Neckers receives prestigious Forster Prize
Dr. Douglas Neckers only second American to receive award
By Bob Cunningham
One of photo sciences’ most significant prizes recently was bestowed upon Dr. Douglas Neckers, professor emeritus and founder of the Department of Photochemical Sciences at Bowling Green State University.
Neckers is only the second American to be honored as a recipient of the prestigious Theodor Forster Prize for 2016 from the German Chemical Society, which has recognized internationally acclaimed photochemists since 1975. This year’s prize was awarded in Jena, Germany, to Neckers, who also is the CEO of Spectra Group, Ltd., in Millbury, Ohio.
“What the Forster recognition confirmed through me is that research professors and academic leader/entrepreneurs are only successful because of their students and colleagues,” Neckers said. “What this award signifies that in the photo sciences we managed to take our program in the Center for Photochemical Sciences to the highest level. I say ‘we’ and ‘our’ because that’s what I mean. I always tried to treat every research student as a collaborator and a colleague.
“I think that this award, in part at least, recognizes that method of mentoring worked. Research works best among collaborators, junior with senior. That’s invariably the way I worked with students. One plus one, when done right, is more than two. Our center was a collaborative enterprise and because that was the way it was, we prospered much beyond our expectation.”
The use of light as a chemical reagent has fascinated Neckers since his career began. With new photoinitiators, he contributed to the successful economic performance in the then new area of photopolymerization. As director of the Center for Photochemical Sciences, he combined fundamental research with applied research and founded Spectra Group Ltd., a company manufacturing photopolymerizable materials. What is now known as 3-D printing or, more specifically, rapid-prototyping using stereolithography, is based on a technology that was recognized in the 1980s by Neckers and his students at BGSU.
The citation on the award reads: “For his ingenious basic research and the implementation of its applied research in industrial applications Neckers is awarded the Theodor Fö rster Memorial Lecture Prize.”
“Forster was a physical chemist, so that is particularly significant to me because I am an organic chemist,” Neckers said. “The two fields seem in this award at least to mesh in some way.”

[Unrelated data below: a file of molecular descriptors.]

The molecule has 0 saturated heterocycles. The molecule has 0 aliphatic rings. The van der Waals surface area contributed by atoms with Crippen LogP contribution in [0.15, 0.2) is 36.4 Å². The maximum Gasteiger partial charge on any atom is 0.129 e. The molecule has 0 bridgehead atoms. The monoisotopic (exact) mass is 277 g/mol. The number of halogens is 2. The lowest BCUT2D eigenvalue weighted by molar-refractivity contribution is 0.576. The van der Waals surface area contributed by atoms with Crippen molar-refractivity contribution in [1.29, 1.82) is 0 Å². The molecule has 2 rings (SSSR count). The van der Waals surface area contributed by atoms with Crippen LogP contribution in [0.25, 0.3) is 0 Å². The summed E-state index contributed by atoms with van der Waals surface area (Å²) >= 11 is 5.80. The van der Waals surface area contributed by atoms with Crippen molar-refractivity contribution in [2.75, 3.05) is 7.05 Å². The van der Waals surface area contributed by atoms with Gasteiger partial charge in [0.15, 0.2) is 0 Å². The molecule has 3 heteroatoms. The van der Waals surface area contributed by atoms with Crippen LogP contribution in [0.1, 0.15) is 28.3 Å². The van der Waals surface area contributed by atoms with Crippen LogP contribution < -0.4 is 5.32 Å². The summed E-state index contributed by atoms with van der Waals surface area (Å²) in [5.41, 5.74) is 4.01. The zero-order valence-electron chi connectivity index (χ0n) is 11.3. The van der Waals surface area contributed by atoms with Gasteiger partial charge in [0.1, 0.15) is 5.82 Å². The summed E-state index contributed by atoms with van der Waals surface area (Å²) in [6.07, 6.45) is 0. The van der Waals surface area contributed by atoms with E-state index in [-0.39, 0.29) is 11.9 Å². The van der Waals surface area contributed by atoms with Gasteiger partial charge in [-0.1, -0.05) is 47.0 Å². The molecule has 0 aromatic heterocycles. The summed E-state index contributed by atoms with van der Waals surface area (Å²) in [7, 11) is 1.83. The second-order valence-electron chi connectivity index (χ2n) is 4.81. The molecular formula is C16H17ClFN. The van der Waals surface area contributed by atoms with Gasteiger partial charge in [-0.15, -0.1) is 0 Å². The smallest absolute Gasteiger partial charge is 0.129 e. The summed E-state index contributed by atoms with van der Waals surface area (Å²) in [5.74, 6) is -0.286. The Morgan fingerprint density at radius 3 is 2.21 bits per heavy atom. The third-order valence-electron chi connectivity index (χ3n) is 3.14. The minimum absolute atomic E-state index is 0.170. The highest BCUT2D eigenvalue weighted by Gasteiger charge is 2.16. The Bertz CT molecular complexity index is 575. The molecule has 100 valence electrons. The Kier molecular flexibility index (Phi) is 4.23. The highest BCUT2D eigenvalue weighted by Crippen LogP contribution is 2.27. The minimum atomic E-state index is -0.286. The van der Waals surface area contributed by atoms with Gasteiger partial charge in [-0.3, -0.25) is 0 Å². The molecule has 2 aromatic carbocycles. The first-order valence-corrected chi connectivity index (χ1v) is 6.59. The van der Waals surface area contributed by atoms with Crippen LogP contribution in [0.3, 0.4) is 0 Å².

Neckers invented the term “photochemical sciences” because “what we did is a lot more than just ‘photochemistry,’” he said. “I haven’t checked lately, but I think the current faculty at the center is heavily dosed with physicists, which is how it should be since the photo sciences are interdisciplinary.
“The photo sciences are, now in all their manifestations, huge industries. I’m pleased to have played, at least in a little way, a role in enabling some of that.”
Neckers said before he arrived at Bowling Green in 1973 there were hardly any science-based businesses in the area. But what BGSU had in abundance was “people.”
“One of the saving graces for chemistry at BGSU was that Paul Block Jr., publisher of the Toledo Blade, was an organic chemist like me,” Neckers said. “He helped me with setting priorities a great deal when I first came to BGSU. Our University, when it comes to sciences, is in debt to Paul Block Jr.”
Neckers also said that former University vice president Chris Dalton, Eminent Scholar Michael A. J. Rodgers, Distinguished Teaching Professor Tom Kinstle, administrative colleague Pat Green and many others helped the center grow beyond his “wildest dreams.”
Neckers, who also is the chair of the board of directors of the Robert H. Jackson Center in Jamestown, N.Y., was nominated for the Forster Award by Bernd Strehmel, who did his doctoral work at an East German university before being among the first Germans to study in the United States after the fall of the Berlin Wall.
The German Chemical Society, with more than 31,000 members, is the largest chemical scientific society in the world. It has 28 divisions, including a photochemistry division.